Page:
Rx for Rising Construction Costs: Absolute Flexibility.

I read a lot about the financial services industry and the many factors that impact it – particularly from a real estate portfolio perspective. Recent hot topics range from operations and all-things-financial to market demographics, workspace planning and the remarkable changes taking place regarding workforces-at-large.

Keeping up on these topics (along with many others) is useful. But what I find to be even more valuable than reading is listening. Listening to our clients and absorbing the real world information, insights and concerns they regularly share with us.

Lately, much of what we’ve been hearing has been focused on the meteoric rise in construction costs and how that is impacting their growth plans.

For a number of our credit union clients, this “cost catapult” isn’t simply hand-wringing about overruns on individual projects, but how those higher costs – ranging from 25%-to-100% (or more) above original budget projections – are forcing many to re-consider their current project pipeline, not to mention their long-term growth strategy.

In the face of board-approved budgets based on historical construction costs, we know of numerous credit unions that have scaled back from five expansion projects to three. Others from three to one. Some have suspended their portfolio growth plans altogether.

Upon hearing this, we encourage our clients to think about alternatives that are available to them other than “full stop.” In short, we encourage them to think about “what if?” To consider how being adaptable and flexible can leave the door open to portfolio growth and a competitive edge, albeit differently than originally planned.

Five “What Ifs?”

1. Lease Instead

  • While it’s always tempting to purchase land and develop from the ground up – re-think that. (This also includes buying an existing property and pouring large sums into system upgrades and re-modeling). This strategy – especially in de novo markets – was costly before and even more so now. Instead, we suggest leasing space, assess your resulting profitability and consider purchase and/or ground-up development at a later date.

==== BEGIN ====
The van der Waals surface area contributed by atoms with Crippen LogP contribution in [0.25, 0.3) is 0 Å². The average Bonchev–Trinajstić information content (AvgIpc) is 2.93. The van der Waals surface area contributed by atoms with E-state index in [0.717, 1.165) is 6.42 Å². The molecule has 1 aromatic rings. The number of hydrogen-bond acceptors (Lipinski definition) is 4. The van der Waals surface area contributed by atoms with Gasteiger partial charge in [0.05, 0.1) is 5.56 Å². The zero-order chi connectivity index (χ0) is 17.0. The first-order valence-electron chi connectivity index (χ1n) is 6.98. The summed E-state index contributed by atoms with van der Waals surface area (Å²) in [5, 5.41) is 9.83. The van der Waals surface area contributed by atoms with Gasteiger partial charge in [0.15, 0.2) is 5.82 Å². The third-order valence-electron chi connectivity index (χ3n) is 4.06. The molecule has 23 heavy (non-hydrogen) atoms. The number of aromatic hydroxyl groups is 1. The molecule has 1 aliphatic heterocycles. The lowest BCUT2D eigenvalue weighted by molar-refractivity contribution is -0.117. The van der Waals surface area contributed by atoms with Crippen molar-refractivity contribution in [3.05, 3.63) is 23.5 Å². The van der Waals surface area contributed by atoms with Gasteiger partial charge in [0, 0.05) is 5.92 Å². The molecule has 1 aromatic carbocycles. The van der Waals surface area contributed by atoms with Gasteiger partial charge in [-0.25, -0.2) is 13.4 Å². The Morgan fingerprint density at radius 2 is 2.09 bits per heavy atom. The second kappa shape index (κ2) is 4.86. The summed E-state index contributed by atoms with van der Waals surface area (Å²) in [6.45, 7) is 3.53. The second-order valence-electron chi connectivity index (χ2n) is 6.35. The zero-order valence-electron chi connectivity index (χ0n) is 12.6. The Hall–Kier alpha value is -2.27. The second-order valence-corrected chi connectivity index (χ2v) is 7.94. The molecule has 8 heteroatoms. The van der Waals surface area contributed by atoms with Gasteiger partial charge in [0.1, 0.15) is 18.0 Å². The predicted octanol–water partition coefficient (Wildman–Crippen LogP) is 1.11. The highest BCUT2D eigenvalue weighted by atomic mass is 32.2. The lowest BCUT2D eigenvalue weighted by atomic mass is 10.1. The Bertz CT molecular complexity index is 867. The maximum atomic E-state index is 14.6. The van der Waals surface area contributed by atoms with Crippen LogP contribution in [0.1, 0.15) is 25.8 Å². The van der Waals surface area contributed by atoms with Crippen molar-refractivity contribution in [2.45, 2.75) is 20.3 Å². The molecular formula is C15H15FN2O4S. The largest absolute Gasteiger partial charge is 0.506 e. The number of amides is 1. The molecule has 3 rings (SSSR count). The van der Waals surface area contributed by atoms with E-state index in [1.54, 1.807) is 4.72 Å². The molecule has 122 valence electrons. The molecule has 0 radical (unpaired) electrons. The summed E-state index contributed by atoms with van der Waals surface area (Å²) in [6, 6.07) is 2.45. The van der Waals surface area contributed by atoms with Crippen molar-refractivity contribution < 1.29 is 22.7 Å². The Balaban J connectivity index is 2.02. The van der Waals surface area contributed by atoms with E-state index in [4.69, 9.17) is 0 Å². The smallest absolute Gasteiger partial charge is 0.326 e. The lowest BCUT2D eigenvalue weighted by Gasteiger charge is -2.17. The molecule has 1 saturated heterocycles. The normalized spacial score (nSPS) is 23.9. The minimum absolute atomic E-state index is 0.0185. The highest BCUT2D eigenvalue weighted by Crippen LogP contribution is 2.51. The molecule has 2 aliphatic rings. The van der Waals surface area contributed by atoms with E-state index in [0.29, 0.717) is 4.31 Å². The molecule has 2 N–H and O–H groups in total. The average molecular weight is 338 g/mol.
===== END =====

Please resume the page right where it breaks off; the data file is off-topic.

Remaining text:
2. Improve and Enhance

  • Search for existing properties that require less tenant improvements costs (TI’s). The obvious solutions are prior banks – especially those with good public and signage visibility. Again, leasing over buying is always a major cost saver.

3. Do More with Less

  • Re-consider the total size of your future branches and what you plan to put inside them. Not all branches need to serve the same purpose. Understand your members in a particular market and build out your future spaces to reflect what is specifically required expressly for them.

4. Move Your Market

  • Established markets with mid-to-high household incomes are always the most costly. Use this time as an opportunity to consider expanding into lower cost markets, especially low-moderate income (LMI) communities that will greatly value your presence.

5. Convert Your Costly HQ into Future Growth

  • These days it not only costs more to buy and build, it also costs more to own. Expenses for maintenance, upgrades, insurance, utilities, property taxes and more are all way up and are going to remain that way for the foreseeable future. For this reason, many of our CU clients are funding their future by selling their HQ’s, leasing even better space at a lower cost and using this un-locked liquidity to fund future expansion.

Slower Yes, Stopping No

So yes, construction costs are high and likely to remain that way. Not to mention the rising costs for professional services, labor and money itself. Waiting and hoping for near zero interest rates and low commodity material prices is just that – wishful thinking. Which, as we all know, is not a strategy.

As horrible as COVID-19 has been, the pandemic also proved how innovative businesses are when they let go of “what was” and pivot to what “can be.” Inflation and an impending recession are difficult but not existential deal breakers. They are, in fact, opportunities to re-visit prior plans and forge new ones.

It’s also helpful to understand that the real estate market traditionally lags behind the rest of the economy. i.e., real estate prices rise and fall slower than, say, steak and sedans.  So adjustments in purchase prices, lease obligations and construction costs will take longer to adjust than most aspects of the economy.

All things considered, high construction costs are tough but it doesn’t mean you can’t continue to grow and thrive. It’s just that how you do it may be different than originally planned.

Corey A. Waite is a leading commercial real estate advisor to the financial services industry. As Founder and CEO of Rubicon Concierge Real Estate Services, Corey works directly with senior executives coast-to-coast to deliver strategic plans and transactional services focused on optimizing the needs of employees, clients and members.

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